Dylan Charles, Waking Times
At the dark heart of corporate consumer culture lie the social programs that mass-produce conformity, obedience, acquiescence and consent for the matrix.
The cult of celebrity is the royal monarch of these schemes, the ace in the hole for mass mind control and the disempowerment of the individual. This is the anointed paradigm of idol worship and idol sacrifice, a vampire’s feast on our individual and collective dreams. Who do you love? Who do you hate? Who do want to be like?
Combine this paradigm with the technology of social media, and the individual is flung into oblivion, never fully understanding the importance and value of their own life, instead always comparing themselves to phony ideals and well-designed, well-funded marketing campaigns.
‘The camera has created a culture of celebrity; the computer is creating a culture of connectivity. As the two technologies converge—broadband tipping the Web from text to image; social-networking sites spreading the mesh of interconnection ever wider—the two cultures betray a common impulse. Celebrity and connectivity are both ways of becoming known. This is what the contemporary self wants. It wants to be recognized, wants to be connected: It wants to be visible. If not to the millions, on SURVIVOR or OPRAH, then hundreds, on Twitter or Facebook. This is the quality that validates us, this is how we become real to ourselves—by being seen by others. The great contemporary terror is anonymity.” —William Deresiewicz
Marketeers and propagandists are skilled at leveraging human psychology to exploit human nature. They utilize the study of the psyche to gain inroads into your behavior, and they employ this science as a tool for stoking insecurities and triggering urges.
They may be selling an idea, a lifestyle, a product, or a war, but, the pitch is the same: a false idol rises from the wastelands of the American dream, and is presented to the hordes as a well-packaged product. The celebrity’s life is a projection of a niche fantasy, and a following is built up around this fantasy, and the cult followers are steered toward whatever point of purchase.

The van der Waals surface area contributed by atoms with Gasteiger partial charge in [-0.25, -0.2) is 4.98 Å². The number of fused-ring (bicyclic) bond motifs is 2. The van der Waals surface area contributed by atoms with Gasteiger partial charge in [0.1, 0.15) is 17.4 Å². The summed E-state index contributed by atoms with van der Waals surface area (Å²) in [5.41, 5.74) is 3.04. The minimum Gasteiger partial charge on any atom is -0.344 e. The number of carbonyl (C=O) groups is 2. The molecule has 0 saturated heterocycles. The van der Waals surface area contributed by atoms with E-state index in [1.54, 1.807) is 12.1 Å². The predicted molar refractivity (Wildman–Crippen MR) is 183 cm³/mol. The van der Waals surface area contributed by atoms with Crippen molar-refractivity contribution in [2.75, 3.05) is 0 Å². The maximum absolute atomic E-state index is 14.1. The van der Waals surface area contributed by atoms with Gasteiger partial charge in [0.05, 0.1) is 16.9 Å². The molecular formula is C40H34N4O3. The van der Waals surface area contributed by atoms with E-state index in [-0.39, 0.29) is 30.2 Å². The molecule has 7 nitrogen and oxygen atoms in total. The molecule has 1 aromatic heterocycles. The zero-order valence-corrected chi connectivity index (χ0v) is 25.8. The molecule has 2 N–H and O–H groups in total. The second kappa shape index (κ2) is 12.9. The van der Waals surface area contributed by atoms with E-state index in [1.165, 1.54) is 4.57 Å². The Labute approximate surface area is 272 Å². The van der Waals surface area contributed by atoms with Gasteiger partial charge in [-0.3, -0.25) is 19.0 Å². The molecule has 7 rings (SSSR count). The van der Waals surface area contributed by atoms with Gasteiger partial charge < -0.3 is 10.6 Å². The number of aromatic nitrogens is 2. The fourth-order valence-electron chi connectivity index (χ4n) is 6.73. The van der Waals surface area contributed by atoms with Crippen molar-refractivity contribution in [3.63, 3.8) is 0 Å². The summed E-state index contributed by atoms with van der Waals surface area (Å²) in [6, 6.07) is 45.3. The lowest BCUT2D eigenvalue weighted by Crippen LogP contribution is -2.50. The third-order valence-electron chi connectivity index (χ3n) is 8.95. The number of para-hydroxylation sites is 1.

And that’s what a cult is: “a system of religious veneration and devotion directed toward a particular figure or object.”
This kind of externalized validation serves as a power transfer. Your personal power is extracted and foisted onto a manufactured image in the matrix, and without realizing it, you’ve forfeited your power to influence the direction of your own life.
“The Fantasy of celebrity culture is not designed simply to entertain. It is designed to drain us emotionally, confuse us about our identity, make us blame ourselves for our predicament, condition us to chase illusions of fame and happiness, and keep us from fighting back.” —Chris Hedges
This is about usurping individuality in order to foster groupthink and hive consciousness. It’s also about creating a barrier between what you believe is possible for yourself and what chances you are willing to take in order to manifest a unique vision for your life.
You see, human beings are energetic creations, partly made of matter and partly made of spirit, but wholly malleable to the direction of the mind. We are affected by subtle energies, body language, electromagnetic energy, frequencies of light that we cannot see, sounds that we cannot hear, and a thousand other hidden cues. We are beings of energy, and much like a battery, we can can give or receive energy.
But the mind is at the center of it all. Whatever the mind entertains, the being creates.
When the mind fixes on an external idol, this innate power to form ourselves is transferred outside of our own locus of control, and where the mind could be centered on creating and expanding the self, it is instead focused on the fantasy of achieving an impossible ideal.
As journalist Jon Rappoport notes:
“If perception and thought can be channeled, directed, reduced, and weakened, then it doesn’t matter what humans do to resist other types of control. They will always go down the wrong path. They will always operate within limited and bounded territory. They will always ignore their own authentic power.”
The end game here is to keep us from accepting ourselves as worthy and perfect divine beings, and to disconnect us from our own potential. This is deep stuff, reaching far beyond the push to convert us into greedy, materialistic consumers. In a metaphysical sense it is a transfer of energy, and where once we were strong and full of promise, we are now helpless and content to observe as the world flits by.
What’s most dangerous to any system of control is for the individual to know their own strength and to speak their own language, as Chris Hedges puts it:
“That’s why I don’t own a television … and I work as hard as I can to distance myself from popular culture so that I can speak in my own language, not the one they give me.”
This article (Smashing the Cult of Celebrity & the Disempowerment Game) was originally created and published by Waking Times and is published here under a Creative Commons license with attribution to Dylan Charles and WakingTimes.com. It may be re-posted freely with proper attribution, author bio, and this copyright statement.
Dylan Charles is the editor of Waking Times and co-host of Redesigning Reality, both dedicated to ideas of personal transformation, societal awakening, and planetary renewal. His personal journey is deeply inspired by shamanic plant medicines and the arts of Kung Fu, Qi Gong and Yoga. After seven years of living in Costa Rica, he now lives in the Blue Ridge Mountains, where he practices Brazilian Jiu Jitsu and enjoys spending time with family. He has written hundreds of articles, reaching and inspiring millions of people around the world.